If he were elected to the position of mayor, he said he would represent all the citizens of Albert Lea and would not attach himself to any special interest groups.

He would make economic development his primary goal, as greater economic development provides job and growth and helps accomplish many other goals, he said.

“Albert Lea needs leaders to bring prosperity and growth to our city,” he said. “Only through the cooperation of local, county, state governments and local business leaders can this be accomplished.”

To attract new industry to the city, everyone needs to sell Albert Lea.

“Our city government and staff needs to be friendlier to existing and prospective industry …” he said. “If we cannot retain and expand the businesses we have, we cannot expect to prosper in our community.”

Discussing other issues, Gillespie said he thinks the limit of one topic during the public forum portion of the council meeting is unacceptable and that more needs to be done to polish the jewel of the city — the Blazing Star Landing.

Lastly, more work needs to be done to provide activities for the area youth, he said.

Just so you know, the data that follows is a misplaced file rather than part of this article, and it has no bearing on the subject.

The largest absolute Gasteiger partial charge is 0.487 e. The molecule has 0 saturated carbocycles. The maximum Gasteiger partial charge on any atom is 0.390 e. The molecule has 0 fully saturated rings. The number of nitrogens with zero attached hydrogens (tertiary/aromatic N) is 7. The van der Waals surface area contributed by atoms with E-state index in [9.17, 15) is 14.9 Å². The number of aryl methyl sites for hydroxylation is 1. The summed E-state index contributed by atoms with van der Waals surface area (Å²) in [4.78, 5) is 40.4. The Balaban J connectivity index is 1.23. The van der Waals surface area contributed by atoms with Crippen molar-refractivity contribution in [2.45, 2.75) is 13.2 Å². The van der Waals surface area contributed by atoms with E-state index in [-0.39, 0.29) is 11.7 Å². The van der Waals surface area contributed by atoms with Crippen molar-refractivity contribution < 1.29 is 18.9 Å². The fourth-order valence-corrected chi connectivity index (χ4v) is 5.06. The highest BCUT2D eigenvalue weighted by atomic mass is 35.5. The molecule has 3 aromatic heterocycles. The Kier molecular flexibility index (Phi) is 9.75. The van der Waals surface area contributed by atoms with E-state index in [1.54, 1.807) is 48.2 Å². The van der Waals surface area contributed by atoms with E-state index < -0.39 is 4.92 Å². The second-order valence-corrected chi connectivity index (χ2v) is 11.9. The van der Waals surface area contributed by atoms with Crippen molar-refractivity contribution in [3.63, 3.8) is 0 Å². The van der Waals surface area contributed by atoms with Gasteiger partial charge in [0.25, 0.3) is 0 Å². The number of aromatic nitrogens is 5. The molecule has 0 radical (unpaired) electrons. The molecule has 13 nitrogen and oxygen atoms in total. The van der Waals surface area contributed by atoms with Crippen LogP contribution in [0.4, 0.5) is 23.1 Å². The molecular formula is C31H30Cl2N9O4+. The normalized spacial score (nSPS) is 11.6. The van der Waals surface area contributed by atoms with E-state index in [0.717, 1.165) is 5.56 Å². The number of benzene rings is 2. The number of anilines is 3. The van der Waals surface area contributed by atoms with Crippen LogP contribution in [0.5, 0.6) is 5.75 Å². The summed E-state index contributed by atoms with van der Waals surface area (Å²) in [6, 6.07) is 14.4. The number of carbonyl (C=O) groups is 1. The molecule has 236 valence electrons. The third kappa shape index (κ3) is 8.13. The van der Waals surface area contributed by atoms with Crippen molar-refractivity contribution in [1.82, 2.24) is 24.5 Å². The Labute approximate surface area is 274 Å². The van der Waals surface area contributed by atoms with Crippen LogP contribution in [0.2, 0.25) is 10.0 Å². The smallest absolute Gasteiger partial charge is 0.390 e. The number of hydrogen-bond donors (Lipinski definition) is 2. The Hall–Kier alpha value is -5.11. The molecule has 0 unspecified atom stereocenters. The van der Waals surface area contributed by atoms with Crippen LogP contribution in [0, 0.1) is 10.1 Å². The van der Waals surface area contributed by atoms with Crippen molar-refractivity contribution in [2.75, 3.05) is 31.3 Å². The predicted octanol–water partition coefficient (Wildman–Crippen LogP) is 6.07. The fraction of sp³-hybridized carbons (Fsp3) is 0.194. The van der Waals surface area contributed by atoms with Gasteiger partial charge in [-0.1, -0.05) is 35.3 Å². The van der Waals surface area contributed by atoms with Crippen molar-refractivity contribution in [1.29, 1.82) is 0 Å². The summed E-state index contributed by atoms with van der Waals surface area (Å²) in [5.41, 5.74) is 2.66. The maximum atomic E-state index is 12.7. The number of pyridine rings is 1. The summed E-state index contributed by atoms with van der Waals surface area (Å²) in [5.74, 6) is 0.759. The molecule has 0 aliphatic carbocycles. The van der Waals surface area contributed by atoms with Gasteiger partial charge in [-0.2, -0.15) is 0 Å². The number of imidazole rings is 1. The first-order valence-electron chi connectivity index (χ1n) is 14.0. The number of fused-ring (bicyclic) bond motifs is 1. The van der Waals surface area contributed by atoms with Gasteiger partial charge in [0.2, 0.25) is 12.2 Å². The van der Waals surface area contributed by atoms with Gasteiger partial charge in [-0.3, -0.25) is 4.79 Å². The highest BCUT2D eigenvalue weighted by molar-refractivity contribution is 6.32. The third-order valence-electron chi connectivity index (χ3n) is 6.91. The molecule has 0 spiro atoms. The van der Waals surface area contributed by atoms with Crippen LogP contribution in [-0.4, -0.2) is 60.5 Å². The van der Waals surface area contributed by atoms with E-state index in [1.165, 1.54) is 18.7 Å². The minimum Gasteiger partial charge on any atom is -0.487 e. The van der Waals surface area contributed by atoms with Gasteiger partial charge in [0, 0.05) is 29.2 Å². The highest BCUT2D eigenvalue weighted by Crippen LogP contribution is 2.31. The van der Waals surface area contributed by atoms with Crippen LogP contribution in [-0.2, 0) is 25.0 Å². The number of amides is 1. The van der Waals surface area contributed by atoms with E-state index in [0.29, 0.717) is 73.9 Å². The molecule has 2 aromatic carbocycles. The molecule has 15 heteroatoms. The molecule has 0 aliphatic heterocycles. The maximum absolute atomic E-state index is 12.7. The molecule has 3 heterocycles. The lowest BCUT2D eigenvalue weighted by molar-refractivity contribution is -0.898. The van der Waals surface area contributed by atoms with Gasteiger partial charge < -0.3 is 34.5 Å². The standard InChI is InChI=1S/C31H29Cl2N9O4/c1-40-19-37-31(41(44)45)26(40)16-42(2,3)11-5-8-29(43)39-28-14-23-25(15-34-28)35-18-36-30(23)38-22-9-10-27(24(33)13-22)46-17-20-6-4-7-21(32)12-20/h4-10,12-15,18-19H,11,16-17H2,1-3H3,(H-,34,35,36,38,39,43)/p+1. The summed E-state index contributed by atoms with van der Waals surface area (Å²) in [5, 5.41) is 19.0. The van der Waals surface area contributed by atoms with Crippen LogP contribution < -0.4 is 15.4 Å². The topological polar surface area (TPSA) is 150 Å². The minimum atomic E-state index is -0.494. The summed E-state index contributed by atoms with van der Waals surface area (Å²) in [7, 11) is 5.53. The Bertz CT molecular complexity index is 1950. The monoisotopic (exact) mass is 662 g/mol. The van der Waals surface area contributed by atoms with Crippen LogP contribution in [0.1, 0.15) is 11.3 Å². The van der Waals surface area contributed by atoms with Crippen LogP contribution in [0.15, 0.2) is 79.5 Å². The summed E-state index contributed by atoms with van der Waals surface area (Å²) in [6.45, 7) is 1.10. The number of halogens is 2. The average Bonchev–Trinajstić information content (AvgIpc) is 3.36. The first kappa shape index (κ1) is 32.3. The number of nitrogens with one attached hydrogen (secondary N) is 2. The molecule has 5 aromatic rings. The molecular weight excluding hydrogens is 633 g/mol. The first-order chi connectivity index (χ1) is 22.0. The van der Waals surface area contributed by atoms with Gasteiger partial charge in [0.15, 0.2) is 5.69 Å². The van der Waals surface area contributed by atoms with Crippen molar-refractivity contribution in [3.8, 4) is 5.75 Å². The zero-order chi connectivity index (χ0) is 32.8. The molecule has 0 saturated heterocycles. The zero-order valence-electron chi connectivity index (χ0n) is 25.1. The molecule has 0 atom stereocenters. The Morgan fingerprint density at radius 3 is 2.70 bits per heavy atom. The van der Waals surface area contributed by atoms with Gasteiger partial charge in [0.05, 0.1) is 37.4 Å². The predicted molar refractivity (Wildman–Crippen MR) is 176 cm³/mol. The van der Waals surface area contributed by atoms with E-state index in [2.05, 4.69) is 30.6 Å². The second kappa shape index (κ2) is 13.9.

Michael Murtaugh, Willamor Road

After toying with the idea of running for mayor for a couple of years, Murtaugh became the last candidate to file for the office of mayor on Tuesday.

He said one of the main reasons he decided to run for office is because he feels strongly about keeping meetings open to the public and allowing public input.

“The more we can keep decision-making visible to the public — so that they know what’s going on — that there’s no question that decisions aren’t being made out of the public eye,” Murtaugh said.

That might be some of the reason as to why there are sometimes issues with decorum during the public forum, he said, because some people feel like they’re not hearing the whole story.

Murtaugh said if he were elected as mayor he would work to eliminate the preagenda meetings held the Thursday before the Monday council meetings. That way the public would get to see everything — the discussion and the decision-making.

He’s also concerned about wise spending.

“We really need to live within our means and address some priorities,” he said.

He’s worried about some of the spending that is being done and having to raise taxes as a result of that spending, he said.

“At some point we have to say the capacity to tax has been reached, we need to live within our means,” he said.